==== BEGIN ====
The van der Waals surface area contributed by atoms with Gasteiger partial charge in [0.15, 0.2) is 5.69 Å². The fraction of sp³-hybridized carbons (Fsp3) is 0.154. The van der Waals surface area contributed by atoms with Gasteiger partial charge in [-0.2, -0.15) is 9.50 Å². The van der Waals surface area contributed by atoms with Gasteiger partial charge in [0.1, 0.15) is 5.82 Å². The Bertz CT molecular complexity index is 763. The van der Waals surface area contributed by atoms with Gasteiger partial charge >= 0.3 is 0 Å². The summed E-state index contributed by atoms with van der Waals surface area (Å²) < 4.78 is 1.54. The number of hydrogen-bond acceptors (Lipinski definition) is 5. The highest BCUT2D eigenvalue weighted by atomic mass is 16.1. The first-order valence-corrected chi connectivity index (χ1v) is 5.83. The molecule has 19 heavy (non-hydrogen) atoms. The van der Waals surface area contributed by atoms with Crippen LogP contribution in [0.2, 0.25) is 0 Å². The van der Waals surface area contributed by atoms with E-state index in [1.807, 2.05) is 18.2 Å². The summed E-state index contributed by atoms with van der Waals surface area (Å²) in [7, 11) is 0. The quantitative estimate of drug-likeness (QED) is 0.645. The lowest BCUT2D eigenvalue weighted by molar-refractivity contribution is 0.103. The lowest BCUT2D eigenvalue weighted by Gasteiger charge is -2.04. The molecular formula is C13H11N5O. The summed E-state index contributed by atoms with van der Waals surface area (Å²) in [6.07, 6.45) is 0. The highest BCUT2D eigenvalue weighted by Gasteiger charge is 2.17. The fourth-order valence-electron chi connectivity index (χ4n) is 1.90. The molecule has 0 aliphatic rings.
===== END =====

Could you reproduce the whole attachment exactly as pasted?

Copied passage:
The van der Waals surface area contributed by atoms with Gasteiger partial charge in [0.15, 0.2) is 5.69 Å². The fraction of sp³-hybridized carbons (Fsp3) is 0.154. The van der Waals surface area contributed by atoms with Gasteiger partial charge in [-0.2, -0.15) is 9.50 Å². The van der Waals surface area contributed by atoms with Gasteiger partial charge in [0.1, 0.15) is 5.82 Å². The Bertz CT molecular complexity index is 763. The van der Waals surface area contributed by atoms with Gasteiger partial charge >= 0.3 is 0 Å². The summed E-state index contributed by atoms with van der Waals surface area (Å²) < 4.78 is 1.54. The number of hydrogen-bond acceptors (Lipinski definition) is 5. The highest BCUT2D eigenvalue weighted by atomic mass is 16.1. The first-order valence-corrected chi connectivity index (χ1v) is 5.83. The molecule has 19 heavy (non-hydrogen) atoms. The van der Waals surface area contributed by atoms with Crippen LogP contribution in [0.2, 0.25) is 0 Å². The van der Waals surface area contributed by atoms with E-state index in [1.807, 2.05) is 18.2 Å². The summed E-state index contributed by atoms with van der Waals surface area (Å²) in [7, 11) is 0. The quantitative estimate of drug-likeness (QED) is 0.645. The lowest BCUT2D eigenvalue weighted by molar-refractivity contribution is 0.103. The lowest BCUT2D eigenvalue weighted by Gasteiger charge is -2.04. The molecular formula is C13H11N5O. The summed E-state index contributed by atoms with van der Waals surface area (Å²) in [6.07, 6.45) is 0. The highest BCUT2D eigenvalue weighted by Gasteiger charge is 2.17. The fourth-order valence-electron chi connectivity index (χ4n) is 1.90. The molecule has 0 aliphatic rings.